HD radio is a flop. Here are just a few reasons why:
- It sounds bad (especially if you are a critical listener) due to the low bit rate
- It is not robust (it does not work well) in comparison to analog AM or FM transmission
- It takes up a great deal of bandwidth, and as a result, it causes a lot of interference to other stations
- It's expensive for radio stations to own and operate, and they have to pay a lot of money for a license to use it
- It solves a problem nobody had. It is digital, for digital's sake
HD radio has another "technical" name: "IBOC", which stands for "In Band On Channel." The idea was that the digital signal would be transmitted in the same band as the analog signal, and on the same radio channel. The first part is true; the digital signal is transmitted in the same band. But the second part is not true; in fact, the digital sidebands are transmitted on adjacent radio channels, and that is why HD radio causes so much interference to other stations.
The proponents of HD radio have been less than candid about this issue, and the FCC is looking the other way.
HD-AM is the worst offender when it comes to interference. When you tune across a station, it sounds like a Soviet-era jammer. An HD-AM station actually takes up all or part of FIVE radio channels, rather than the approximately 1-1/2 channels than a standard analog AM station occupies. Due to the skywave propagation conditions that exist on the AM radio band, this interference travels for thousands of miles at night. It is an economic disaster for many small town radio stations.
The worst offenders on both AM and FM are the high powered stations-- especially the 50 kW AM signals. Many of these are owned by CBS Radio. They are one of the investors in the corporation that developed HD radio, so they are loyal supporters. CBS is the single biggest source of interference to other AM stations, coast to coast.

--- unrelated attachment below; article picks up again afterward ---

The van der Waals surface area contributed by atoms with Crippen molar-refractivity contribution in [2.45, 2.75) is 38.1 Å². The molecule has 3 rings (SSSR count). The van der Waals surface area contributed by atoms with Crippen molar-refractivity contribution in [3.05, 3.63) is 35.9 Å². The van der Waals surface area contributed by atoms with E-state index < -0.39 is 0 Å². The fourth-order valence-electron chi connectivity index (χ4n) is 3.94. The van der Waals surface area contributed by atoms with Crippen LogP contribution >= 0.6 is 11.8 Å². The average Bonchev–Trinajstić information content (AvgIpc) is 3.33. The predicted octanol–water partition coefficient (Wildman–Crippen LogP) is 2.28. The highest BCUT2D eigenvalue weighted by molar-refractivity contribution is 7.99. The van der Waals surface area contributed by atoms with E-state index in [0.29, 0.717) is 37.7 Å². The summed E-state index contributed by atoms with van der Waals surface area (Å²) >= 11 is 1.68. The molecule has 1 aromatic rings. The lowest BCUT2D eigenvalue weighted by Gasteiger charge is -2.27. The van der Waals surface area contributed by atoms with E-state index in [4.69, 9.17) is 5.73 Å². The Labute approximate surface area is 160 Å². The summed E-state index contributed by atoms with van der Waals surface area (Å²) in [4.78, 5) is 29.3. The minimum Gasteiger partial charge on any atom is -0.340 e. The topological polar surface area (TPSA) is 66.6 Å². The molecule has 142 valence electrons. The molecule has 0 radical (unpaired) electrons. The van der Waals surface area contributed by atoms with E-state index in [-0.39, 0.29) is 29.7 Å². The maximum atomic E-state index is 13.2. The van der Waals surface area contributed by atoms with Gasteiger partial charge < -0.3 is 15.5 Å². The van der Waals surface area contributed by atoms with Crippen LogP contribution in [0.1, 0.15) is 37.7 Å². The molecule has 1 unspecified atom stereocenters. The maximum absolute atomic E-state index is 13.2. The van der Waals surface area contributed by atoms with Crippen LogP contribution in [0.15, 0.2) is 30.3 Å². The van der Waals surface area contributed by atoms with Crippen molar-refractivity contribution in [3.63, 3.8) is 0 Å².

Most people don't even listen to AM radio any more, and that is due in large measure to the amount of interference-- which, to be fair-- is caused by a variety of sources. But HD radio is undoubtedly a major contributing factor to the demise of AM.
By the way, I forgot to mention that hybrid digital transmission also makes analog radio reception sound bad! It produces a "hissing" sound in the background. It makes AM radio sound like a cell phone, because they filter out the high frequencies to protect the digital sidebands. Otherwise HD-AM wouldn't work (it barely works, anyway).
Wouldn't you think that smart people would figure this out and abandon HD radio? A few have-- and many more would like to-- but their hands are tied by corporate politics.
Some people think that radio is going to become redundant, once broadband wireless Internet service is widely available. I'm not so sure about that. I think broadcast radio will have an important role to play for many years to come.
As an industry, broadcasters need to abandon this failed technology and shut off their digital jammers. Right now, they are just shooting themselves in the foot. Personally, I can't wait until the last HD radio exciter is carted out to the dump!